Gladiator (En)

Gladiator

Movie

Gladiator, released in 2000, is one the best movie I ever saw in my life.

You watch the fall of Maximus Decimus Meridius, a Roman General, because of the ambition of the Emperor’s son Commodus. He then loses his army, his family, then his found by slavers and sold to Proximo, a gladiator merchant.

Fight after fight, he became famous and the Emperor Commodus has to challenge him to a duel in the Colosseum in order to keep the crowd with him. They both die during the fight and Maximum received an honorable funeral as a soldier of Rome.

Gladiator is a very good movie with Russell Crowe as main actor, beautiful landscapes, amazing soundtrack, and an interesting scenario. It is quite emotionnally strong as you follow the fall of this Roman general who is betrayed by the Emperor’s son because the Emperor prefers him to his own heir.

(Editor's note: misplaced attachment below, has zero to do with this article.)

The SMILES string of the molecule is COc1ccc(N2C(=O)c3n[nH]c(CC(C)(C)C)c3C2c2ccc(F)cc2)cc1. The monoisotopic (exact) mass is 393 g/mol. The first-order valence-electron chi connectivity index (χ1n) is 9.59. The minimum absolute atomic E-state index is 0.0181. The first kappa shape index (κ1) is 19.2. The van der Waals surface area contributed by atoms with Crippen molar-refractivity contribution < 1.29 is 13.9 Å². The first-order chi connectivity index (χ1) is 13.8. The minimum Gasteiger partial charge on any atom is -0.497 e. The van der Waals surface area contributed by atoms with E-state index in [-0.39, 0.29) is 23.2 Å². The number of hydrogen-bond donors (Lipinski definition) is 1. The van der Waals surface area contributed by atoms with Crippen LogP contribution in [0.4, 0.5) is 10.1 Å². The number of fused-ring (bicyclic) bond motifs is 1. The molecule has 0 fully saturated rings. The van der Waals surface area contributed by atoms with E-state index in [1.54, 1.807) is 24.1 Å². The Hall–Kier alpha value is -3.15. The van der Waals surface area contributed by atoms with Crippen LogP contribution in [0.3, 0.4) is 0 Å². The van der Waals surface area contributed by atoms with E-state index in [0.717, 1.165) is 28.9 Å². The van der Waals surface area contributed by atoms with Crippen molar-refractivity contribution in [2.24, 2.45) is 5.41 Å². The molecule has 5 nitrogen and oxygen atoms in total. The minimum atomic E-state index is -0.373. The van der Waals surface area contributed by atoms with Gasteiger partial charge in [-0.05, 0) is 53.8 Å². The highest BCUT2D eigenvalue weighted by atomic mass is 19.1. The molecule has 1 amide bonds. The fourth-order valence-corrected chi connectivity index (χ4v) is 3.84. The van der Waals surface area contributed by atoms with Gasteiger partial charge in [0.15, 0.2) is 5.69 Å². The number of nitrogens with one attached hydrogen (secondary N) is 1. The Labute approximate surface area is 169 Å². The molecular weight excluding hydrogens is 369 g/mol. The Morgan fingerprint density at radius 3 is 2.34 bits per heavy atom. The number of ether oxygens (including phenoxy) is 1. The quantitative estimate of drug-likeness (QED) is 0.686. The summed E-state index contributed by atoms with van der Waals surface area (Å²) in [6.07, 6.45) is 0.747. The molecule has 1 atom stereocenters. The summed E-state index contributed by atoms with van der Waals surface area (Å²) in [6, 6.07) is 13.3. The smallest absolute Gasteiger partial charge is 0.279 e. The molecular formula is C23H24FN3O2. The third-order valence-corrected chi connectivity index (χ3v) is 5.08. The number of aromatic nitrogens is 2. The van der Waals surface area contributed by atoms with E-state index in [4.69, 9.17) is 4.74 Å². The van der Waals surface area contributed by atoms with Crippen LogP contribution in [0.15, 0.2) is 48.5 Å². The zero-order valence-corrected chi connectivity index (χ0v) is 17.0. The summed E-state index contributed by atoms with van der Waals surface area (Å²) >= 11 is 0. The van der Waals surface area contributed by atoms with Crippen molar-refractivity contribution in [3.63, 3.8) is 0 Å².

I always have loved the Roman Empire, and I am still wondering what would look like the world if it has won its wars against the different Gaul tribes. The Romans were so technologically advanced, and thanks to the Greek they nearly already knew that Earth is spherical.
Maybe we might have stepped on the surface of the Moon in 1800? Who knows…

Roman Empire


Savage Worlds

Roman Formations

I give you some rules to use the Roman infantry tactics in your game, and it is useful even if you don’t play during the Roman era.

I assume that there is one character on each square or 2″ area. To make it easier, I also assume that a formation is possible with at least 9 people.

A formation implies that all the characters do the same thing. Split a formation is better if you are stronger or far more skilled than your enemy.

It takes only 1 turn to go into formation or to split one.
Novice and Seasoned soldiers take 2 turns to switch formation, Veteran ones take 1 turn.